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Aussie SVOD Subscriptions Top 2 Million

8 Jul, 2015 By: Erik Gruenwedel

Netflix, new local services up subs 635% from 315,000 at the end of 2014

Netflix’s arrival in March in Australia (and New Zealand) coupled with renewed competition from local services, has resulted in 2 million (1.5 million paid) subscription streaming customers down under since the end of June, according to new data from technology analyst firm Telsyte.

In addition to Netflix, other Aussie SVOD services include Stan — a joint venture between Nine Entertainment and Fairfax Media featuring major U.S. studios’ movies and TV shows, including Amazon Prime Instant Video’s Golden Globe-winning original series “Transparent,” by-mail disc/streaming hybrid Quickflix and Presto. Presto enables streaming to four separate devices, including two different titles. Subscribers can opt either for movies or TV shows.

The four services account for about 90% of all paid subs — the remainder taken up by sports and special interest programming. The average SVOD customer uses nearly two streaming services.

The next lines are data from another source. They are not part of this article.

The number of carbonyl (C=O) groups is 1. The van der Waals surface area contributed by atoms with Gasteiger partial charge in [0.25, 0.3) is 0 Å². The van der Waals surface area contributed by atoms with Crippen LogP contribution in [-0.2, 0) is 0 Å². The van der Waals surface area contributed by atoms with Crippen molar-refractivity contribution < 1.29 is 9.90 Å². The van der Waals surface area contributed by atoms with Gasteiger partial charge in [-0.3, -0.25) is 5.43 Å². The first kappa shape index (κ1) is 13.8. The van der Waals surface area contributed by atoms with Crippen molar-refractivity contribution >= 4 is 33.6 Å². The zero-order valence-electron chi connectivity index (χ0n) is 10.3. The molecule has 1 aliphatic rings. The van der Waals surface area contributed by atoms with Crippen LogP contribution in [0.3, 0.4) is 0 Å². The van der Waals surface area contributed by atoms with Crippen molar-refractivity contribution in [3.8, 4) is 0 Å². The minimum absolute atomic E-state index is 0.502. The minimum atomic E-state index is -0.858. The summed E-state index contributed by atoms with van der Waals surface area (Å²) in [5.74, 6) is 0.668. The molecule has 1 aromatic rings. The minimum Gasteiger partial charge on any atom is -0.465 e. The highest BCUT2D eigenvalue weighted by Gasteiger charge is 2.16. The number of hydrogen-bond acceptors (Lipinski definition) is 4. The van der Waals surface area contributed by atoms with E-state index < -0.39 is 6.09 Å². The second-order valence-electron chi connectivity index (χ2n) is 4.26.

“The SVOD market is highly competitive, seasonal and unlikely to be a winner-takes-all marketplace,” Foad Fadaghi, managing director at Telsyte, said in a statement.

Interestingly, despite a spike in SVOD customers, almost 40% of Australian households that have SVOD services also have traditional pay-TV. TV broadcasters and ad-supported streaming services remain the most popular online video services. Telsyte estimates seven million Aussies view TV Everywhere platforms at least once a month.

Indeed, reduced pricing by Foxtel, Fetch TV and others in reaction to SVOD has seen an uptick in pay-TV subscriptions — estimated at 3.1 million at the end June, according to Telsyte.

SVOD and TV Everywhere services are expected to drive consumer demand for 4K (Ultra High-Definition) content delivered over the Internet. Telsyte said 22% of broadband users intend to upgrade their streaming speed as 53% believe their current broadband might not be fast enough for streaming video services.

The Sydney-based research firm contends telecom partnerships will be increasingly important to SVOD services to help drive subs that are used to wire-line broadband connections. Regardless, the surge in over-the-top video should underscore new market opportunities.

“The early success of SVOD providers will encourage more film studios and content rights holders, including sporting codes, to consider direct streaming to consumers,” Fadaghi said.

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